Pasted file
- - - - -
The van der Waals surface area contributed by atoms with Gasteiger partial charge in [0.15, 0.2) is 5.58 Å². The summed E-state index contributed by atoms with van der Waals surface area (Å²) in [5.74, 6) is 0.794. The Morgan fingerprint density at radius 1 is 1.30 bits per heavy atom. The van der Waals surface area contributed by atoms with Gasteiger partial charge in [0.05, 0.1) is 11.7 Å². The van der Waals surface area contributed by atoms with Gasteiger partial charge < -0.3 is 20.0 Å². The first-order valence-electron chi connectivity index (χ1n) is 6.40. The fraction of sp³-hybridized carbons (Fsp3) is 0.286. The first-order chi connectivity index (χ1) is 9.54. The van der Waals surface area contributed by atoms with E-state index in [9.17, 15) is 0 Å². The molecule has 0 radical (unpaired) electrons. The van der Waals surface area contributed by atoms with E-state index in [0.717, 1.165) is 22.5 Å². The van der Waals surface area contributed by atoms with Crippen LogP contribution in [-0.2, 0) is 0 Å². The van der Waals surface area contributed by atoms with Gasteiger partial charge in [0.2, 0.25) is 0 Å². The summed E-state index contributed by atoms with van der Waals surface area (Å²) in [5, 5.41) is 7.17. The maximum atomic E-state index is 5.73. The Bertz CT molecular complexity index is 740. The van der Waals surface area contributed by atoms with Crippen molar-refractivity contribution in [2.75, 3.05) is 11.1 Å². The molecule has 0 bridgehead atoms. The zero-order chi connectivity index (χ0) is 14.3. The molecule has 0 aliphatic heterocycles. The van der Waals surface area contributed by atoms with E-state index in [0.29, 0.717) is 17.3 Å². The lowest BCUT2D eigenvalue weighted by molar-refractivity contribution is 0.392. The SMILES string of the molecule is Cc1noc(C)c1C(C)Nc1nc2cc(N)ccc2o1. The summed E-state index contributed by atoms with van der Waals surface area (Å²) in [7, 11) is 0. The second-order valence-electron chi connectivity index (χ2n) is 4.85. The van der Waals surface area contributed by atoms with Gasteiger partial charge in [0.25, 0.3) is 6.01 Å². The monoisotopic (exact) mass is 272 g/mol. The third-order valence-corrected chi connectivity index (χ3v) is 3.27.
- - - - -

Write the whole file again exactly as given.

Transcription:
The van der Waals surface area contributed by atoms with Gasteiger partial charge in [0.15, 0.2) is 5.58 Å². The summed E-state index contributed by atoms with van der Waals surface area (Å²) in [5.74, 6) is 0.794. The Morgan fingerprint density at radius 1 is 1.30 bits per heavy atom. The van der Waals surface area contributed by atoms with Gasteiger partial charge in [0.05, 0.1) is 11.7 Å². The van der Waals surface area contributed by atoms with Gasteiger partial charge < -0.3 is 20.0 Å². The first-order valence-electron chi connectivity index (χ1n) is 6.40. The fraction of sp³-hybridized carbons (Fsp3) is 0.286. The first-order chi connectivity index (χ1) is 9.54. The van der Waals surface area contributed by atoms with E-state index in [9.17, 15) is 0 Å². The molecule has 0 radical (unpaired) electrons. The van der Waals surface area contributed by atoms with E-state index in [0.717, 1.165) is 22.5 Å². The van der Waals surface area contributed by atoms with Crippen LogP contribution in [-0.2, 0) is 0 Å². The van der Waals surface area contributed by atoms with Gasteiger partial charge in [0.2, 0.25) is 0 Å². The summed E-state index contributed by atoms with van der Waals surface area (Å²) in [5, 5.41) is 7.17. The maximum atomic E-state index is 5.73. The Bertz CT molecular complexity index is 740. The van der Waals surface area contributed by atoms with Crippen molar-refractivity contribution in [2.75, 3.05) is 11.1 Å². The molecule has 0 bridgehead atoms. The zero-order chi connectivity index (χ0) is 14.3. The molecule has 0 aliphatic heterocycles. The van der Waals surface area contributed by atoms with E-state index in [0.29, 0.717) is 17.3 Å². The lowest BCUT2D eigenvalue weighted by molar-refractivity contribution is 0.392. The SMILES string of the molecule is Cc1noc(C)c1C(C)Nc1nc2cc(N)ccc2o1. The summed E-state index contributed by atoms with van der Waals surface area (Å²) in [7, 11) is 0. The second-order valence-electron chi connectivity index (χ2n) is 4.85. The van der Waals surface area contributed by atoms with Gasteiger partial charge in [0.25, 0.3) is 6.01 Å². The monoisotopic (exact) mass is 272 g/mol. The third-order valence-corrected chi connectivity index (χ3v) is 3.27.